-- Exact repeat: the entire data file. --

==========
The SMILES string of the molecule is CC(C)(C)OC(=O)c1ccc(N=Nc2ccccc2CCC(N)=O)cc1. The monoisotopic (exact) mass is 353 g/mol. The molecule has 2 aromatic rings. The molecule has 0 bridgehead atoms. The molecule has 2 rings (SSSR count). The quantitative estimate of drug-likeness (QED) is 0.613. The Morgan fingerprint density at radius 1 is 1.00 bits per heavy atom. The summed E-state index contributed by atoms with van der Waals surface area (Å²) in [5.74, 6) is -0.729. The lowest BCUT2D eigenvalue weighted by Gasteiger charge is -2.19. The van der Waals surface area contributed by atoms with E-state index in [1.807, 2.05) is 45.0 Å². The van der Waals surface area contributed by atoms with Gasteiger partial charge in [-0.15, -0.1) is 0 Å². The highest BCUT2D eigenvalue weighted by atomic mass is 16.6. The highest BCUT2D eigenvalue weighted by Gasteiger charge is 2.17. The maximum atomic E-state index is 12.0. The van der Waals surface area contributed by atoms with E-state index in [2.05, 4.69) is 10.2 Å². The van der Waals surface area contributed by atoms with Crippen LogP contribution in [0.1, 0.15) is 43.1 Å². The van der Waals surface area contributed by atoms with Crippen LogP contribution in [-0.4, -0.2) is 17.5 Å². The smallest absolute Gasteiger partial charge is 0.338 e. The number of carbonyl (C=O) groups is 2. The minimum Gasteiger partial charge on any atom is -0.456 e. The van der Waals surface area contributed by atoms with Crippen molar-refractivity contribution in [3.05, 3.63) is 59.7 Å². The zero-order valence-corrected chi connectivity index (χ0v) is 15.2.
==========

The SMILES string of the molecule is CC(C)(C)OC(=O)c1ccc(N=Nc2ccccc2CCC(N)=O)cc1. The monoisotopic (exact) mass is 353 g/mol. The molecule has 2 aromatic rings. The molecule has 0 bridgehead atoms. The molecule has 2 rings (SSSR count). The quantitative estimate of drug-likeness (QED) is 0.613. The Morgan fingerprint density at radius 1 is 1.00 bits per heavy atom. The summed E-state index contributed by atoms with van der Waals surface area (Å²) in [5.74, 6) is -0.729. The lowest BCUT2D eigenvalue weighted by Gasteiger charge is -2.19. The van der Waals surface area contributed by atoms with E-state index in [1.807, 2.05) is 45.0 Å². The van der Waals surface area contributed by atoms with Gasteiger partial charge in [-0.15, -0.1) is 0 Å². The highest BCUT2D eigenvalue weighted by atomic mass is 16.6. The highest BCUT2D eigenvalue weighted by Gasteiger charge is 2.17. The maximum atomic E-state index is 12.0. The van der Waals surface area contributed by atoms with E-state index in [2.05, 4.69) is 10.2 Å². The van der Waals surface area contributed by atoms with Crippen LogP contribution in [0.1, 0.15) is 43.1 Å². The van der Waals surface area contributed by atoms with Crippen LogP contribution in [-0.4, -0.2) is 17.5 Å². The smallest absolute Gasteiger partial charge is 0.338 e. The number of carbonyl (C=O) groups is 2. The minimum Gasteiger partial charge on any atom is -0.456 e. The van der Waals surface area contributed by atoms with Crippen molar-refractivity contribution in [3.05, 3.63) is 59.7 Å². The zero-order valence-corrected chi connectivity index (χ0v) is 15.2.